Interview with Bridgid James

Image of a woman, Bridgid James
Bridgid James

Bridgid James used her personal resources to fund and conduct a modular training for students at the School of Midwifery in Akwa Ibom using the SHOPS Plus training curriculum. She was interviewed by the SHOPS Plus Nigeria Regional Manager to learn more about what motivated her to conduct this training.

For a copy of the SHOPS Plus Training of Trainers Manual and Provider Training Manual, please email info@shopsplusproject.org.


SHOPS Plus: Can you please tell us about yourself?

Bridgid: My name is Bridgid James, and I’m from Akwa Ibom, Obotuka LGA (local government area). I went to the University of Calabar Department of Science and graduated in 2010 as a Registered Nurse Midwife (RNM). I worked for a private hospital for three years as a midwife after I graduated and now I teach FP (family planning), RH (reproductive health), and research at the School of Midwifery as of the last 5 years.

SHOPS Plus: The students at the School of Midwifery, what do they come in with?

Bridgid: The students that attend the school come in with a general nursing certificate (RN) from the School of Nursing where they spent four years. Then they spend another year and a half at the School of Midwifery and when they graduate, they become registered midwives (RM).

SHOPS Plus: Did you attend the SHOPS Plus FP training?

Bridgid: I attended the SHOPS Plus Training of Trainers in Akwa Ibom in place of my colleague who was invited, but was close to retirement and asked me to join instead.

SHOPS Plus: What did you learn from the training that you did not know before?

Bridgid: I learned about counseling and presenting the method mix to the clients, making sure the client has a choice in what method they want. I also learned how to insert and remove implants and IUDs. I have never done gender or provider bias exercises in the past, but now when I talk with my clients I don’t judge them on whether they should or should not ask for FP based on their age. I now know that everyone has the right to access FP.

SHOPS Plus: What was different between this training and how you were initially trained?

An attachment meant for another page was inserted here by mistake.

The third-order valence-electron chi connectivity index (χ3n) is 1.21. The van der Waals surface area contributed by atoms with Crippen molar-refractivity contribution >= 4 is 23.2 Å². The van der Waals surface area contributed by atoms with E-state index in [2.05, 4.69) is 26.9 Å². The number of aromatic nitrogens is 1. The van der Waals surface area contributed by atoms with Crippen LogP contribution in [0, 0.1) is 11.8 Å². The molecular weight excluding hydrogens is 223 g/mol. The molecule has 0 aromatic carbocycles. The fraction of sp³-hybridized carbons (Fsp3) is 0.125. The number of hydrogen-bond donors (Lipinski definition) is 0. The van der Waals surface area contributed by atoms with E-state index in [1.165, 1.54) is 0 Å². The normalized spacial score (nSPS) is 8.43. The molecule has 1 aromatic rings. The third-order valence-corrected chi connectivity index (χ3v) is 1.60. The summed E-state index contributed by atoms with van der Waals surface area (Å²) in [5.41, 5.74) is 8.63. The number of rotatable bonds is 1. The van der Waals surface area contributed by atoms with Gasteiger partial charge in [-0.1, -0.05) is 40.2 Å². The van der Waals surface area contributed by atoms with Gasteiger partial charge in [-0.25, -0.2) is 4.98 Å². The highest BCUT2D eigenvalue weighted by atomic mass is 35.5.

Bridgid: The method of training was perfect. The trainers took their time to answer questions, did exercises, and showed video demos. The practicum on site also was a very helpful experience.

SHOPS Plus: What did you decide to do for the modular training and why did you do it?

Bridgid: After being trained, I learned so much that I wanted to kick up our pre-service training materials – I wanted to update the students. I saw some gaps and areas we have not been able to touch in the past and decided to do the training. Also, Ikot Ofon, Ikono LGA is where I did my practicum - I saw during the practicum that there were a lot of people who wanted FP [services], but there was not enough time to help everyone. Many women came out – 12 were attended to and there were still five left at the end of the day. I followed the same agenda as the SHOPS Plus training and picked the topics [modules] that the students did not have the chance to learn with our current curriculum. These topics included: gender and provider bias, Sayana Press, MEC Wheel, infection prevention, balanced counselling, and implant (Jadelle, Implanon) and IUD insertion. Even though we did not do the practicum part of the training, the students are normally posted in hospitals for practicum as part of their training, so I plan on placing them in facilities with FP units to practice very soon.

SHOPS Plus: How big was your class (training) and did you have everything you needed to do the training?

Bridgid: I had 26 students in the training, all women and School of Midwifery students. I was assisted by three other facilitators, including Dr. Nneka, the SHOPS Plus Akwa Ibom state coordinator and another state trainer, Ekayite Ekpo.

SHOPS Plus: If you have to do this training again after SHOPS Plus, where will you get the supplies to do the training again?

Bridgid: I do not think the school will be willing to provide the consumables. I am planning to go visit shops in Uyo where they sell the consumables and check the prices to assess how much it would cost me if I were to provide them. I think the models are the most important things: the school doesn’t have the cervix and arm models because we were not teaching students how to insert IUDs and implants before.

SHOPS Plus: Did they train you on the Audio Job Aids?

Bridgid: Yes, and I have also been receiving the push messages. I also called into the 3-2-1 system and I think it’s very, very useful. Most times you want to listen to topics that you don’t know well and taking the quizzes to know if I have understood them or not is a bonus. Visual aids like videos would be helpful.

SHOPS Plus: Thank you so much for talking to us and thank you for all you are doing.

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Sustaining Health Outcomes through the Private Sector (SHOPS) Plus is a five-year cooperative agreement (AID-OAA-A-15-00067) funded by the United States Agency for International Development (USAID). This website is made possible by the generous support of the American people through USAID. The information provided on this website is not official U.S. government information and does not represent the views or positions of USAID or the U.S. government.